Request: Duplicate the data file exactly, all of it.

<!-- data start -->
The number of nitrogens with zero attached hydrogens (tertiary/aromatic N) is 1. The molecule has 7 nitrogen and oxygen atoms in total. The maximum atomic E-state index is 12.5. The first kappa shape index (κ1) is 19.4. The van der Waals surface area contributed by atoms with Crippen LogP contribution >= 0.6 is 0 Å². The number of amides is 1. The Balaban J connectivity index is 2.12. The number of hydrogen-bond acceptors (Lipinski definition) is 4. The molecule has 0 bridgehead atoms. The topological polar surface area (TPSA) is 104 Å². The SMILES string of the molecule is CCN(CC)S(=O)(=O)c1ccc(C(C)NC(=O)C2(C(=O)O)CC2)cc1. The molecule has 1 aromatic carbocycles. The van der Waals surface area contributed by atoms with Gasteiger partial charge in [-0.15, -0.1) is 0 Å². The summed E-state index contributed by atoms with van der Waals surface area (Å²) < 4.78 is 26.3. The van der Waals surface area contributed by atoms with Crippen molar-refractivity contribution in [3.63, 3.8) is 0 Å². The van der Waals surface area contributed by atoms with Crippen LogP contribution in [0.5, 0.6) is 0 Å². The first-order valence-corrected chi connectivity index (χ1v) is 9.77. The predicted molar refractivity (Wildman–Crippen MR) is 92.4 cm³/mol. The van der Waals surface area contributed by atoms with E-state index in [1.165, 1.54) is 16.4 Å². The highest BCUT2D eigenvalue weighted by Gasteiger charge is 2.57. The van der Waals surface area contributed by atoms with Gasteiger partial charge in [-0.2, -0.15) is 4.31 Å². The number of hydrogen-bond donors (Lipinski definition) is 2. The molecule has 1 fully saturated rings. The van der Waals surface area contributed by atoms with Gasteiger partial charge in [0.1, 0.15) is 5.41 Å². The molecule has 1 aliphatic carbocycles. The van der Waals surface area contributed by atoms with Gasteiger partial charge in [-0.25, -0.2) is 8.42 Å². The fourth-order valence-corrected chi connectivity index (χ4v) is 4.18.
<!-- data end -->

The number of nitrogens with zero attached hydrogens (tertiary/aromatic N) is 1. The molecule has 7 nitrogen and oxygen atoms in total. The maximum atomic E-state index is 12.5. The first kappa shape index (κ1) is 19.4. The van der Waals surface area contributed by atoms with Crippen LogP contribution >= 0.6 is 0 Å². The number of amides is 1. The Balaban J connectivity index is 2.12. The number of hydrogen-bond acceptors (Lipinski definition) is 4. The molecule has 0 bridgehead atoms. The topological polar surface area (TPSA) is 104 Å². The SMILES string of the molecule is CCN(CC)S(=O)(=O)c1ccc(C(C)NC(=O)C2(C(=O)O)CC2)cc1. The molecule has 1 aromatic carbocycles. The van der Waals surface area contributed by atoms with Gasteiger partial charge in [-0.15, -0.1) is 0 Å². The summed E-state index contributed by atoms with van der Waals surface area (Å²) < 4.78 is 26.3. The van der Waals surface area contributed by atoms with Crippen molar-refractivity contribution in [3.63, 3.8) is 0 Å². The van der Waals surface area contributed by atoms with Crippen LogP contribution in [0.5, 0.6) is 0 Å². The first-order valence-corrected chi connectivity index (χ1v) is 9.77. The predicted molar refractivity (Wildman–Crippen MR) is 92.4 cm³/mol. The van der Waals surface area contributed by atoms with E-state index in [1.165, 1.54) is 16.4 Å². The highest BCUT2D eigenvalue weighted by Gasteiger charge is 2.57. The van der Waals surface area contributed by atoms with Gasteiger partial charge in [-0.2, -0.15) is 4.31 Å². The number of hydrogen-bond donors (Lipinski definition) is 2. The molecule has 1 fully saturated rings. The van der Waals surface area contributed by atoms with Gasteiger partial charge in [0.1, 0.15) is 5.41 Å². The molecule has 1 aliphatic carbocycles. The van der Waals surface area contributed by atoms with Gasteiger partial charge in [-0.25, -0.2) is 8.42 Å². The fourth-order valence-corrected chi connectivity index (χ4v) is 4.18.